World War II vet falls victim to $43,000 scam

Jack Holder survived the attack on Pearl Harbor and aerial combat over Midway and the English Channel unscathed. But the 94-year-old World War II veteran recently fell victim to a sweepstakes scam that cost him $43,000 in what he called the "worst tragedy of my life."

Holder received a phone call last March informing him he was the winner in the Publishers Clearing House Sweepstakes -- and would be rewarded with $4.7 million and a new Mercedes-Benz, the Arizona Republic newspaper reported.

In order to claim his prize, Holder had to provide some personal information and open a bank account where the money could be deposited, according to the paper.

But days later, thieves made off with $43,000 from Holder and his fiancee, 78-year-old Ruth Calabro.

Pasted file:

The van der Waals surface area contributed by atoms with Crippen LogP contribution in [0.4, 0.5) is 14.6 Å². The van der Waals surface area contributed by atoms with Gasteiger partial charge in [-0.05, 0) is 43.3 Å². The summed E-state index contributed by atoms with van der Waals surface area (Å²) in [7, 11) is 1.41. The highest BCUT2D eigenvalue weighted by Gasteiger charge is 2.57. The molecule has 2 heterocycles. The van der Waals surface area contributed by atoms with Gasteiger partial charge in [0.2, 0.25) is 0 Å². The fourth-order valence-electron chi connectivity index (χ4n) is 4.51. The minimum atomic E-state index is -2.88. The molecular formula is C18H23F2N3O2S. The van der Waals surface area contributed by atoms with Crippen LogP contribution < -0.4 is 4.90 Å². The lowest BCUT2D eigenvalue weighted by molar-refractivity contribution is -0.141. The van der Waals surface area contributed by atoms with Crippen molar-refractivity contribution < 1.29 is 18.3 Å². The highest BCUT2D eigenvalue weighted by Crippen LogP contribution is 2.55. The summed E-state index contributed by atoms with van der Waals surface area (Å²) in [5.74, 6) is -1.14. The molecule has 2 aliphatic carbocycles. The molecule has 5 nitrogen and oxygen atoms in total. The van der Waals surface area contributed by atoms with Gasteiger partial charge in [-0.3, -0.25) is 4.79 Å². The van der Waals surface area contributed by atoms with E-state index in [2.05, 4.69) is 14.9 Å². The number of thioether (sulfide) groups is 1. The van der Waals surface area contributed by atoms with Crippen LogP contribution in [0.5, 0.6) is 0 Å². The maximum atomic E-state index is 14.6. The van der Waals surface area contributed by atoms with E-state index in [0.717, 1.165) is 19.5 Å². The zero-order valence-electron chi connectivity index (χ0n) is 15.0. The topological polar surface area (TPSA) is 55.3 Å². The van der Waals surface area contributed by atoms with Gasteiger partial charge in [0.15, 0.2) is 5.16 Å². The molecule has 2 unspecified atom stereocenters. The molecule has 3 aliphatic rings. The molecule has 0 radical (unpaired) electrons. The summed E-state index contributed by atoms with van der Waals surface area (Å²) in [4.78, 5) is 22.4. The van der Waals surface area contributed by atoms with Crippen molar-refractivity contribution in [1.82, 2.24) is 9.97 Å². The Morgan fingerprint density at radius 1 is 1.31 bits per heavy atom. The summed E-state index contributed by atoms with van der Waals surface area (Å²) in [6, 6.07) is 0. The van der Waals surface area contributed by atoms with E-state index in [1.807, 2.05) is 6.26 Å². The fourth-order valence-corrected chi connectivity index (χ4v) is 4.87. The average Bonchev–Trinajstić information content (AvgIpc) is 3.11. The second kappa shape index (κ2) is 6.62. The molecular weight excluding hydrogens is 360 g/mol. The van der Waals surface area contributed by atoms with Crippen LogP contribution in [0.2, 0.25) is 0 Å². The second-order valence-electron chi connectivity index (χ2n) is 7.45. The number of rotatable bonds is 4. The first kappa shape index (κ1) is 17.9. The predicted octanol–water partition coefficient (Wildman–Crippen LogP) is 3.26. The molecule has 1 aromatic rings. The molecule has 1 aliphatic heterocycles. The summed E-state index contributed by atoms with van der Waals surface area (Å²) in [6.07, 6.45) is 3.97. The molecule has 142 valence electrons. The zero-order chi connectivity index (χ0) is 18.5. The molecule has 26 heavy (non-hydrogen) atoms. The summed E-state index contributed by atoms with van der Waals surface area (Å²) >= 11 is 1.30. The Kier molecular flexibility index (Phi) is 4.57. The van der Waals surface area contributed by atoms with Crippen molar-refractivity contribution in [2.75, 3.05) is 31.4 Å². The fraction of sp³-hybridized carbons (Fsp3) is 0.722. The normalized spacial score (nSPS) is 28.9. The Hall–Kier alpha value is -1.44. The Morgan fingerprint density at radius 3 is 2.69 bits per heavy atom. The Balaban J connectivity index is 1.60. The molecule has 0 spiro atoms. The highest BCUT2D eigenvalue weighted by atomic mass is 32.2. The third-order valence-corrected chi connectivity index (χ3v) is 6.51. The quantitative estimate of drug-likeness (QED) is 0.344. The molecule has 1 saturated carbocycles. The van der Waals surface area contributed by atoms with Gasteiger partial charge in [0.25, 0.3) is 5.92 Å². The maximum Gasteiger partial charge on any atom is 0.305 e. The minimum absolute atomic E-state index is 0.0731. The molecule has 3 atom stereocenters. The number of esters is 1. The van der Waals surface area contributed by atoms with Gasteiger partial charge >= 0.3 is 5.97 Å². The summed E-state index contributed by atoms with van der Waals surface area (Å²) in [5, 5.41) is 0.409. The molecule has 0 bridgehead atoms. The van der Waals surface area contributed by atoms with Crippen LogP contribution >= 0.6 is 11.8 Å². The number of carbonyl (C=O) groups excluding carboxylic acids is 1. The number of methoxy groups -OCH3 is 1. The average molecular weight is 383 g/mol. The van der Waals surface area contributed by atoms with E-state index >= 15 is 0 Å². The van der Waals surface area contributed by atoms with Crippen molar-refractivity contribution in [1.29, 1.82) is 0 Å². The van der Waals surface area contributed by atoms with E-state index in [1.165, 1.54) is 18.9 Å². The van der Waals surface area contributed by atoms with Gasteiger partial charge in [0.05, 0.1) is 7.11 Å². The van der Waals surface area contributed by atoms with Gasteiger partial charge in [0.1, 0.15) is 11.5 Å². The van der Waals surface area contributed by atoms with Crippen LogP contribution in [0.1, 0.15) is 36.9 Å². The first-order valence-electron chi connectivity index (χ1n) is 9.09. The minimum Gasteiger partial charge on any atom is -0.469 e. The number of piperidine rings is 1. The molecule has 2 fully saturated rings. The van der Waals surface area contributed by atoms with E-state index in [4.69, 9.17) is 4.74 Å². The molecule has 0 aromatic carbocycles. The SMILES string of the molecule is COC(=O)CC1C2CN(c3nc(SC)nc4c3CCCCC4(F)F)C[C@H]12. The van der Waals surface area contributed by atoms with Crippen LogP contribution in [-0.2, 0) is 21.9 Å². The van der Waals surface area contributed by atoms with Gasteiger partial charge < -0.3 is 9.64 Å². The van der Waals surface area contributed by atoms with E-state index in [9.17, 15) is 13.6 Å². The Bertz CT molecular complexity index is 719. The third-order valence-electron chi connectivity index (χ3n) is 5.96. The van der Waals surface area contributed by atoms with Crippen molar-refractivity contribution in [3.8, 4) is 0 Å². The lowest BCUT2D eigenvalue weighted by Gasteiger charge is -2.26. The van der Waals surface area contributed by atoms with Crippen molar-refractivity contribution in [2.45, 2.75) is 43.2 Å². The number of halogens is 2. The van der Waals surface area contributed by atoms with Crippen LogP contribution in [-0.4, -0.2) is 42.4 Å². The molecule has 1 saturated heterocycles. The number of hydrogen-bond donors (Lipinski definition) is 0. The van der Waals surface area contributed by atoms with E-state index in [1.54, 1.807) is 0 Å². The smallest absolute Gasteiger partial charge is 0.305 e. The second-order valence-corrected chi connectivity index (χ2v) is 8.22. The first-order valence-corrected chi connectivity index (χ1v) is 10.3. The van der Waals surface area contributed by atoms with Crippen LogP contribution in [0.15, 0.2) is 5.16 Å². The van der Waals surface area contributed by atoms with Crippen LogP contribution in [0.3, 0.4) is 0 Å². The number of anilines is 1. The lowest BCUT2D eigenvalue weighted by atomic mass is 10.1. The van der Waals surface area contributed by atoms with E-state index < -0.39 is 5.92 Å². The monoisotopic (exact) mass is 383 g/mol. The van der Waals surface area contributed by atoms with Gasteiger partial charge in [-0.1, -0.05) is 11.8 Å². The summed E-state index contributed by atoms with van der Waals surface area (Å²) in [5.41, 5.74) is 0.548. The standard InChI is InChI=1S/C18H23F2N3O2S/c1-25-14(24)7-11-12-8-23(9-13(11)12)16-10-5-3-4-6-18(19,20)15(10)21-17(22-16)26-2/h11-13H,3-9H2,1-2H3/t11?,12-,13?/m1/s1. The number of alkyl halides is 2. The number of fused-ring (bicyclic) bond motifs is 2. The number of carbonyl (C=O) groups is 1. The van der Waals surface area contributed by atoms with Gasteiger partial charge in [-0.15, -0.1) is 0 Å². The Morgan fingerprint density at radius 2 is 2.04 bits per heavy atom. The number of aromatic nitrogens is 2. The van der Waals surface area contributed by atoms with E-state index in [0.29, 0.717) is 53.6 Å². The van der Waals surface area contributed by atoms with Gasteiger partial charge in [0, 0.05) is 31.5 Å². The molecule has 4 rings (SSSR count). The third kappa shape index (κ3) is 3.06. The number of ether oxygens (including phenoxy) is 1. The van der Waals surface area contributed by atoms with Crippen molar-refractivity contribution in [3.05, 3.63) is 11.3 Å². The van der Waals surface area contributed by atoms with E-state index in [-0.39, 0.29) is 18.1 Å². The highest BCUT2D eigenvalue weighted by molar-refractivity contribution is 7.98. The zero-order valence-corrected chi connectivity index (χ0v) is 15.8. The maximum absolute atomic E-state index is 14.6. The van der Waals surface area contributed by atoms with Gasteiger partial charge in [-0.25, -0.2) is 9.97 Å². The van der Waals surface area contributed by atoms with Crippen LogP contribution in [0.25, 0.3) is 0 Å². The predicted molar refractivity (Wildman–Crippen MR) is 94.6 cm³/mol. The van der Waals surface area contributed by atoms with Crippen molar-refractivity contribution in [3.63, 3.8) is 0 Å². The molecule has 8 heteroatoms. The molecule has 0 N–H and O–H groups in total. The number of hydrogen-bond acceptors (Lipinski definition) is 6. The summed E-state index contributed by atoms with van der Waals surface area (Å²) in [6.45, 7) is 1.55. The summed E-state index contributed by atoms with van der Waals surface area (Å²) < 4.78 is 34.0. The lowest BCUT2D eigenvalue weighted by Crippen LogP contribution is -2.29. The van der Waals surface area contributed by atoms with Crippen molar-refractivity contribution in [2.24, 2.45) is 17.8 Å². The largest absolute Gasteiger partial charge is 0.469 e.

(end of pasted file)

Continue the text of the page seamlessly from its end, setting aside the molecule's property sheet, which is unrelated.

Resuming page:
"I can't believe that anything like this ever happened to me," Holder, of Sun Lakes, Ariz., told Fox affiliate KSAZ. "I faced almost five years in combat during the war and made it out alive."

"This is the worst tragedy I've ever experienced," he said.

The Arizona Republic reports that the scam involved at least four different callers, three addresses in Brooklyn, Mount Vernon, N.Y. and Hoboken, N.J. and two phone numbers in Gilbert and Nichols, N.Y.

The Chandler Police Department and the FBI are reportedly investigating the scam, which authorities say it not uncommon.

A GoFundMe page has since been set up to help Holder and his fiancee reclaim the money they have lost.

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